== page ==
Aug. 7 (UPI) — With demand pressures from seasonal factors starting to fade, crude oil prices lost ground early Monday as questions about balance start to resurface.
Crude oil prices broke out of the mid-$40 range in mid June as demand factors started to show up as declining oil and gasoline inventories. Brent, the global benchmark for the price of oil, and West Texas Intermediate, the U.S. benchmark, both broke through the $50 mark late in the second quarter, but WTI lost grip on the psychological threshold in recent sessions.
Efforts by the Organization of Petroleum Exporting Countries to balance the market through coordinated production declines have been offset at times by a U.S. shale oil sector that’s more resilient to oil below $100 per barrel than expected. Lower oil prices have curbed spending on exploration and production, a trend gauged loosely by rig counts. The U.S. rig count last week was down 4 from the previous week, but still up 490 from the same time last year.
The U.S. government reported crude oil inventories declined 1.5 million barrels, smaller than expected. Gasoline inventories, which offer an indication of consumer appetites, fell 2.5 million barrels and are more than 4 percent lower than last year. The official summer travel season in the United States, the world’s largest economy, ends next month, however, and consumer pressures should ease.
In Europe, the industrial output from Germany contracted for the first time this year. Last week, however, the European Commission reported Wednesday that optimism in the regional economy has recovered from the shock of the British divorce from the European Union.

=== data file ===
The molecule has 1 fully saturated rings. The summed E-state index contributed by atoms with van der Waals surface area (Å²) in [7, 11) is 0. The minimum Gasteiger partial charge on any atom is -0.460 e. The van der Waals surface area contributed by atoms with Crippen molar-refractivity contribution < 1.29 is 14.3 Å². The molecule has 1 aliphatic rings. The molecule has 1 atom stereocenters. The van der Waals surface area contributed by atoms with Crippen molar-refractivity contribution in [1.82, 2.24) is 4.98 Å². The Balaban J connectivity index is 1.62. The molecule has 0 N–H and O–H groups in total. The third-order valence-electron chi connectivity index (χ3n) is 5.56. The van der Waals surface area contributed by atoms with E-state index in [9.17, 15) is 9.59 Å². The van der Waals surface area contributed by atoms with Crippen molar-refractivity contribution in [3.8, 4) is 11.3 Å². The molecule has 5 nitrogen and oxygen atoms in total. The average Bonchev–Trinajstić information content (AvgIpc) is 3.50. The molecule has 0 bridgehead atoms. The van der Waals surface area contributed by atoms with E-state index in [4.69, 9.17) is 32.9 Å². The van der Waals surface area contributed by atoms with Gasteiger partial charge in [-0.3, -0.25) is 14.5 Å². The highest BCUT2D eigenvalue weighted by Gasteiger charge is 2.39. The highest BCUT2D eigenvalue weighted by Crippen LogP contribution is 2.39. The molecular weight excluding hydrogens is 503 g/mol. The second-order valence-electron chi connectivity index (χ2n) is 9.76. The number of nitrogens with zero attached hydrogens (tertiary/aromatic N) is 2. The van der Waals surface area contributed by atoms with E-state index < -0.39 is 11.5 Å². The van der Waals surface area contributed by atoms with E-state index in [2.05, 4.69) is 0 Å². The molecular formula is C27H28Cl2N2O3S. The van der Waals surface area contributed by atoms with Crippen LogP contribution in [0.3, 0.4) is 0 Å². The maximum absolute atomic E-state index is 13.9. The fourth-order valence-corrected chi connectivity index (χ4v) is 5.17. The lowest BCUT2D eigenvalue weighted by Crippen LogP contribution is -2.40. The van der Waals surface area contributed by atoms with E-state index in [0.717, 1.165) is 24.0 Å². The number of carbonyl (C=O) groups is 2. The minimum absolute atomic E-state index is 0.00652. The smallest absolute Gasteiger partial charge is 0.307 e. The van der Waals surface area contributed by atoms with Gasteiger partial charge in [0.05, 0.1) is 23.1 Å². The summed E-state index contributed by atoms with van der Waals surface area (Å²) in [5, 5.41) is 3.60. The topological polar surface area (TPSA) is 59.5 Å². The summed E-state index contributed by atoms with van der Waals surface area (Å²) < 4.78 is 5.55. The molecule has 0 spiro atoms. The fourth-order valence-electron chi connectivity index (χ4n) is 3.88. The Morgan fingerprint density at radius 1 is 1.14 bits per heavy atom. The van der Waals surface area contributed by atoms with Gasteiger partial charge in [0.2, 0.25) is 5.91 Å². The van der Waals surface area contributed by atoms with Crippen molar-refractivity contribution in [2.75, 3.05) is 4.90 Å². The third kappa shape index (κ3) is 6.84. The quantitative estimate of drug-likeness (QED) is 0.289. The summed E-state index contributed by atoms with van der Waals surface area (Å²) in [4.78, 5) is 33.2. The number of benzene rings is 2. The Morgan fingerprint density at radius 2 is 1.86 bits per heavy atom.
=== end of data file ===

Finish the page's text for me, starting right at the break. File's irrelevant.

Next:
On the production side, a report last week from S&P Global Platts found the OPEC effort is challenged by production from Libya and Nigeria, which are exempt from the agreement because of national security issues.
“This is the issue OPEC has to address in order to have a realistic chance to deplete OECD oil inventories to the declared target of the five-year average,” Tamas Varga, an analyst with London oil broker PVM, said in an emailed newsletter. “Based on current supply-demand estimates and on projected OPEC output, this target will not be achieved this year.”
The price for Brent is about 20 percent higher than this time last year, but still about 50 percent lower than the price just three years ago. In statements on second quarter earnings, BP CEO Bob Dudley said the corporate focus was on a “new oil price environment” that required discipline.
“While underlying data shows sign of improving, the market is probably still not yet ready to move higher,” Ole Hanson, the head of commodity strategy at Saxo Bank, told UPI. “On that basis I see limited upside from here and maintain my third quarter outlook of Brent reaching but failing to make it much higher than $55 per barrel.”